SOMERSET, NJ - The Franklin Township School district turned a national tragedy into a teachable moment for the community. 

"The kids did an excellent job, well planned, a great lesson in democracy, I am really proud of them," Superintendent of Schools, Dr. John Ravally said. "It is a teachable moment, one of our main missions is to promote active citizens. Citizens that are part of our ever-changing democracy and this is a great example of students coming together for the greater good, for what they believe in. It is part of our mission to support that."

In lieu of walking out for 17 minutes, more than 2,000 students gathered at the Franklin High School gymnasium to eulogize and show respect for the 17 lives lost at Marjory Stoneman Douglas High School.

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Newly minted FHS Principal, Frank Chmiel opened up the ceremony reminding students how important it was to take away some of the lessons which would be discussed during the day's ceremony. 

"You have a remarkable presentation in front of you that has been put together by your student leaders," Chmiel said. "They spent hours putting this together, for which they received neither money or recommendation, but they did this because they had a calling to do this. We hope that this presentation has an impact on you because you make a difference. It doesn't end here at Franklin High School, it continues on, and you never know who's life you save one day. So please listen, open your minds, open your hearts and think of the possibilities." 

The FHS Warrior Battalion presented arms and accompanied student Ricky Francese, with the singing of the National Anthem. 

FHS junior, Jerijah McCray collaborated with fellow students to partner with school officials to make the event a learning experience for the community at large. 

"Discomfort births the greatest progress and we at Franklin High School are at the forefront, but the caveat is we have to support each other," McCray said. "We have to stand for each other, and more importantly we have to stand up for those who won't, and those who can't."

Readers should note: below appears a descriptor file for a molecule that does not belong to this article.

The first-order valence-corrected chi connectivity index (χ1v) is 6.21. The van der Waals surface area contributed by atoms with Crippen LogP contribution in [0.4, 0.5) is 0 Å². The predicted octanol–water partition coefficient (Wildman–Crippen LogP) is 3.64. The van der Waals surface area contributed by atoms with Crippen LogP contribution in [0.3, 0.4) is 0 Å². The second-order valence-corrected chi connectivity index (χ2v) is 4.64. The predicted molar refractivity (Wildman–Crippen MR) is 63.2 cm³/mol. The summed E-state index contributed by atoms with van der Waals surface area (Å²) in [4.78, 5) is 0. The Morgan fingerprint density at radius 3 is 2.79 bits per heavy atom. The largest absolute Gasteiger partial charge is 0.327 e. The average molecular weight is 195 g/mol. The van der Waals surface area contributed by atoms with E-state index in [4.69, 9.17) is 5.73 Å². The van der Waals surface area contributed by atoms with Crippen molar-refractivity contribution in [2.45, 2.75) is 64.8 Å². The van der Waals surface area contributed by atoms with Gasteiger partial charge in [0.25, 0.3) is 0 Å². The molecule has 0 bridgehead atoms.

McCray and his fellow student leaders are looking to build on this moment and get more of their peers to get involved and to influence others to push for positive change. 

"If you are wondering what you can do to make sure we make our schools a safer place, just start by speaking on what is right and push others to do so as well," FHS student, Kaelyn Baucul said. "Don't stop until we see a positive change throughout our country. Always remember the goal is to speak on it until our voices are heard loud and clear."

Sixteen FHS students and one teacher read the names of and shared biographical information on the 17 students killed last month at Marjory Stoneman Douglas High School.

Jason Marchitto, FHS, student assistance coordinator, told students to walk up after they walk out of the day's ceremony. He encouraged students to lend help to anyone they see struggling at the school. 

FHS student, Sydney Wade also performed, Andra Day's, Rise Up. 

"I think that since our teachers were part of this too, and a lot of change starts with them we will start to see more change," Baucul said to "I think the fact that they got to experience this and finally see that we are mature enough to handle these things, they will be more onboard in helping us get things like this out. Maybe we can start a new club. Or get more people interested in the existing clubs that address issues like this."

FHS student, Morgan Riddick challenged her fellow students to strive to have more meaningful conversations to prompt change. 

FHS student, Anne Maria Buchhan reminded people of some of the most recent acts of gun violence and urged those that can to vote, and those that can't to let their loved ones know of the issues that are important to them. 

"I think the event went amazing, we basically all came together and we all united," Buchhan said to "That was the whole point of this." 

Chmiel closed out the event thanking all of the people responsible for making the event possible and reminded his students that they are Warriors and as such need to "let people know what a great school they go to."

Next week in Franklin there will be a community safety meeting at Franklin Middle School. 

Hundreds of Somerville High School students participated in the National School Walkout Wednesday morning.

 Students at the city high school and middle school left their classrooms Wednesday for ceremonies.

In Livingston, students wanted to make their voices heard and prove that “age is no obstacle to activism.” In Plainfield, several schools joined together and students marched outside.

New Providence school officials wouldn’t allow a protest during school hours, but about 200 of its high school and middle school students walked out anyway.

In Belmar, students marched to a playground that had been dedicated for a parallel purpose — to serve as a living memorial to 6-year-old Avielle Richman who died in the Sandy Hook Elementary School shooting in Newtown, Conn.

In Wood-Ridge, high school and middle school students walked around the track for 17 minutes as the name of a Parkland victim who died in the shooting was read every minute.

In Westfield, about 1,000 students from three of its schools gathered outside.

South Plainfield High School students walked in support of gun reform.